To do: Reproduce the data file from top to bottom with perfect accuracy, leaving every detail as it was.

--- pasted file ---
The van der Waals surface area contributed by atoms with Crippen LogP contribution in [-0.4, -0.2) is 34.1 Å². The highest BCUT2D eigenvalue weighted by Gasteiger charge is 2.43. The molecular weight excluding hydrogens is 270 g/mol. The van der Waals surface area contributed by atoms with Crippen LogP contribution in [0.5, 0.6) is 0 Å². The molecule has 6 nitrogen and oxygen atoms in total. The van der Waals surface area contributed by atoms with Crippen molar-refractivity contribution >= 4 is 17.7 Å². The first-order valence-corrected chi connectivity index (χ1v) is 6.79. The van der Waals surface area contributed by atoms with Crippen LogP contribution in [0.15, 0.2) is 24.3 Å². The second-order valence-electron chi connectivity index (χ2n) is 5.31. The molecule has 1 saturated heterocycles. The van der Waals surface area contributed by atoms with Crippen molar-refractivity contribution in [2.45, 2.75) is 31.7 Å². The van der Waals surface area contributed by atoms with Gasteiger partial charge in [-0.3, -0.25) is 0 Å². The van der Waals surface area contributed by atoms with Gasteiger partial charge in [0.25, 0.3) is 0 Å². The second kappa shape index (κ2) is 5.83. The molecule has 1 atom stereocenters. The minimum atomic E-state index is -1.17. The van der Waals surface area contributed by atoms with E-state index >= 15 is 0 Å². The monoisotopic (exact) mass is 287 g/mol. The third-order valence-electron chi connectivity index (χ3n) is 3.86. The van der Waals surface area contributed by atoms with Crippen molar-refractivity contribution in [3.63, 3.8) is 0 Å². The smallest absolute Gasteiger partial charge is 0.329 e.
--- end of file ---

The van der Waals surface area contributed by atoms with Crippen LogP contribution in [-0.4, -0.2) is 34.1 Å². The highest BCUT2D eigenvalue weighted by Gasteiger charge is 2.43. The molecular weight excluding hydrogens is 270 g/mol. The van der Waals surface area contributed by atoms with Crippen LogP contribution in [0.5, 0.6) is 0 Å². The molecule has 6 nitrogen and oxygen atoms in total. The van der Waals surface area contributed by atoms with Crippen molar-refractivity contribution >= 4 is 17.7 Å². The first-order valence-corrected chi connectivity index (χ1v) is 6.79. The van der Waals surface area contributed by atoms with Crippen LogP contribution in [0.15, 0.2) is 24.3 Å². The second-order valence-electron chi connectivity index (χ2n) is 5.31. The molecule has 1 saturated heterocycles. The van der Waals surface area contributed by atoms with Crippen molar-refractivity contribution in [2.45, 2.75) is 31.7 Å². The van der Waals surface area contributed by atoms with Gasteiger partial charge in [-0.3, -0.25) is 0 Å². The van der Waals surface area contributed by atoms with Gasteiger partial charge in [0.25, 0.3) is 0 Å². The second kappa shape index (κ2) is 5.83. The molecule has 1 atom stereocenters. The minimum atomic E-state index is -1.17. The van der Waals surface area contributed by atoms with E-state index >= 15 is 0 Å². The monoisotopic (exact) mass is 287 g/mol. The third-order valence-electron chi connectivity index (χ3n) is 3.86. The van der Waals surface area contributed by atoms with Crippen molar-refractivity contribution in [3.63, 3.8) is 0 Å². The smallest absolute Gasteiger partial charge is 0.329 e.